What are the advantages of using cedar for firewood?
- Starting a fire with other woods can be somewhat fickle, but cedar starts up very quickly and can steadily hold its flame.
- When it comes to heat produced, cedar firewood is on the lower end. However, it still works great for a summer campfire and gives off a pleasant aroma. Maybe that’s why so many household products aim to capture its essence.
- Cedar is very easy to split. Additionally, the 9-month seasoning period is shorter than the majority of other hardwoods.
What are the disadvantages of using cedar for firewood?
- Due to its oily composition, cedar can be quite volatile and cause many sparks. It’s definitely the most intense option on this list in this regard, so be cautious when using it.
- This is another in the category of “burns quickly,” so make sure to overestimate how much you’ll need for whatever length of trip you’re taking.
Hickory is a dense and heavy hardwood with a long burn time. In fact, it burns longer than many other other split wood options and provides some of the hottest and brightest flames around. It also gives off that classic crackle sound and its burning efficacy makes it perfect for cold nights around the campfire. As an added bonus, it also has an otherworldly scent which infuses into certain foods which are cooked on a campfire.
What are the advantages of using hickory for firewood?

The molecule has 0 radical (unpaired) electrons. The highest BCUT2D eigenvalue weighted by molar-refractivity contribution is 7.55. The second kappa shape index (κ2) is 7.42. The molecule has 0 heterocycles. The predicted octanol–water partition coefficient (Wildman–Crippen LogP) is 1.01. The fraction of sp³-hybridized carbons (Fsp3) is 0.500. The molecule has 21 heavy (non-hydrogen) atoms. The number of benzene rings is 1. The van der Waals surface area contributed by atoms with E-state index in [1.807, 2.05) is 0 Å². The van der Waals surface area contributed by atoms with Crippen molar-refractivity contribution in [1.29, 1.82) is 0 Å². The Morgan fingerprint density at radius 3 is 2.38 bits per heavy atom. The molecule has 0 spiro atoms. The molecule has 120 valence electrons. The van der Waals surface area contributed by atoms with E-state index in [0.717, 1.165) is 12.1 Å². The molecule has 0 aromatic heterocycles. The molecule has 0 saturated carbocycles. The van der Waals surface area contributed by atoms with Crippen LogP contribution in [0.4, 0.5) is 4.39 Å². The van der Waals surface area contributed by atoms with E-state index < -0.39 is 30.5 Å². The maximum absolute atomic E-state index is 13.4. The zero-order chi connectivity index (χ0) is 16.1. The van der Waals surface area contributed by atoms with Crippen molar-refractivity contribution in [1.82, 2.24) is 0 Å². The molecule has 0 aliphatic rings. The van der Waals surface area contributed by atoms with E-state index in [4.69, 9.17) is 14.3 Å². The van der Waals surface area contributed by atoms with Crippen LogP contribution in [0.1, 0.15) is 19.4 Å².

- Hickory doesn’t hold in much moisture, so the drying process is quicker. Once it’s dried, hickory is extremely easy to ignite.
- It is also easy to keep around without having to worry about insects or mold getting to it. Additionally, hickory is a low-emission firewood which makes it safer for both you and the environment.
- It has a long lasting burn and very little sparks to contend with! For a safe campfire, hickory is a really good bet.
What are the disadvantages of using hickory for firewood?
- Finding disadvantages for this type of wood was surprisingly tricky, so that says a lot! One concern is that it’s not the easiest wood to split, so make sure you have a reliable ax at your disposal.
- Hickory is great for both outside and indoor use, but it can be a bit on the pricey side at times.
If you happen to live in the northeastern United States, you may be one of the lucky few who have seen a beech tree in the wild. But even if you don’t, you can still enjoy this unique silver barked wood as part of your next campfire. It burns long and strong, producing few sparks while still sporting impressive overall heat. It’s a real catch of a firewood if you can get some.
What are the advantages of using beech for firewood?
- Beech produces heat at 27.5 million BTU’s per cord which makes it an excellent firewood choice. It is dense, so it will give you plenty of burning time without a lot of sparks.